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Christ About His Father's Business

Written by: Spurgeon, C.H.    Posted on: 04/02/2003

Category: Sermons

Source: CCN

                                              Christ About His Father's Business                   A Sermon Delivered on Sabbath Morning, March 15, 1857, by the                     REV. C.H. SPURGEON at the Music Hall, Royal Surrey Gardens.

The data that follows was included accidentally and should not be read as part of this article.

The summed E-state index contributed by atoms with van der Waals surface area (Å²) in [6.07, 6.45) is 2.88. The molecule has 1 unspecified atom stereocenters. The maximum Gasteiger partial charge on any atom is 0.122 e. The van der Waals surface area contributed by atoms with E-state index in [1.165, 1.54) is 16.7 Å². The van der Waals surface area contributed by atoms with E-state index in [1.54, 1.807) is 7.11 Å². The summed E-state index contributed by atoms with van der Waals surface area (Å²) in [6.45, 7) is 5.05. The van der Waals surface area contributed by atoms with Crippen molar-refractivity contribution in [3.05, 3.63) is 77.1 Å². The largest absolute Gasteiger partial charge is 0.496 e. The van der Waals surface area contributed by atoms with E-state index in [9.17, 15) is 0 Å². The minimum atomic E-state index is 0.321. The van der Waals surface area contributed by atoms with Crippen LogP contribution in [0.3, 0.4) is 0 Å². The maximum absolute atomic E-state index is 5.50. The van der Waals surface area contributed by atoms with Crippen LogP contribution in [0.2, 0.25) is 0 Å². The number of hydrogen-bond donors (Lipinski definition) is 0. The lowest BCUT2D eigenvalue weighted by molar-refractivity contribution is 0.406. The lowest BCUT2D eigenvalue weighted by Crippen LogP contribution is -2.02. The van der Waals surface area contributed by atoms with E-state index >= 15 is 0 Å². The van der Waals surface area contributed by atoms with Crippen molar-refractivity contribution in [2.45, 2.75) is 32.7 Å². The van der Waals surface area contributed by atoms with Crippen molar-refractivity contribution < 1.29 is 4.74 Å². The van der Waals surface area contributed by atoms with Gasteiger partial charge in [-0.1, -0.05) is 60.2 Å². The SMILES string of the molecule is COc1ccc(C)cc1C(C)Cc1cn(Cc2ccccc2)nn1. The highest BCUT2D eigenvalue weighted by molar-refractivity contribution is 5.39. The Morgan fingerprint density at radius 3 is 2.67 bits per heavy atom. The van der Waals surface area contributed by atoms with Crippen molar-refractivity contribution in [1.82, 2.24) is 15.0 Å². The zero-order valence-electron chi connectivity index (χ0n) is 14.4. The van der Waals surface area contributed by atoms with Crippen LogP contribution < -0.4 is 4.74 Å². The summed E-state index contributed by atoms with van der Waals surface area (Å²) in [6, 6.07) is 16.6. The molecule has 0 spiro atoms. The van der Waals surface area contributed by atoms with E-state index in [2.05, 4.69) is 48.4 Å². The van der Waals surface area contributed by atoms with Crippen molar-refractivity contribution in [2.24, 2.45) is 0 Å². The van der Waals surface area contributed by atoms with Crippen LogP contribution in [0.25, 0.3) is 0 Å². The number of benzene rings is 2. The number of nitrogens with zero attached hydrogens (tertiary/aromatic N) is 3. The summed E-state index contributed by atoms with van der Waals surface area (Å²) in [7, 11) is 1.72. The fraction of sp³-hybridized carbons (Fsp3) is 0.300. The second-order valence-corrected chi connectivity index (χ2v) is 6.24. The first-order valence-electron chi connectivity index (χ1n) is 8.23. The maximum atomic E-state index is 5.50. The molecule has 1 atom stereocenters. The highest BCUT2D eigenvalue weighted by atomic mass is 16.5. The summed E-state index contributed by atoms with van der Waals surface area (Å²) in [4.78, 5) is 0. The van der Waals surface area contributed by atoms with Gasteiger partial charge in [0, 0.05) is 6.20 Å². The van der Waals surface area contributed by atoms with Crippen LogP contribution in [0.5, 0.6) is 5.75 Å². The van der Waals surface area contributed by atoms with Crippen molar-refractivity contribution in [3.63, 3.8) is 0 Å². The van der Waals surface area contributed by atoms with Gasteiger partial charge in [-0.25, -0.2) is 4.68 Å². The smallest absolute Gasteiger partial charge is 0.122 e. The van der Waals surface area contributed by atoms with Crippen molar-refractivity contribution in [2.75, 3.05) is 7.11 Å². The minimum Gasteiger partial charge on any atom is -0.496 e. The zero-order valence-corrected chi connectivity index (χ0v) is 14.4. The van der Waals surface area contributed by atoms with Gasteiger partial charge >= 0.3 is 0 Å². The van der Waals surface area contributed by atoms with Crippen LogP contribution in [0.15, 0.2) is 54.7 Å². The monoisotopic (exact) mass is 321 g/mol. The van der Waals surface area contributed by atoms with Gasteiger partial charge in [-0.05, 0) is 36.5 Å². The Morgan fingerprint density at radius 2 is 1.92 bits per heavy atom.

"Wist ye not that I must be about my Father's business?"Luke 2:49.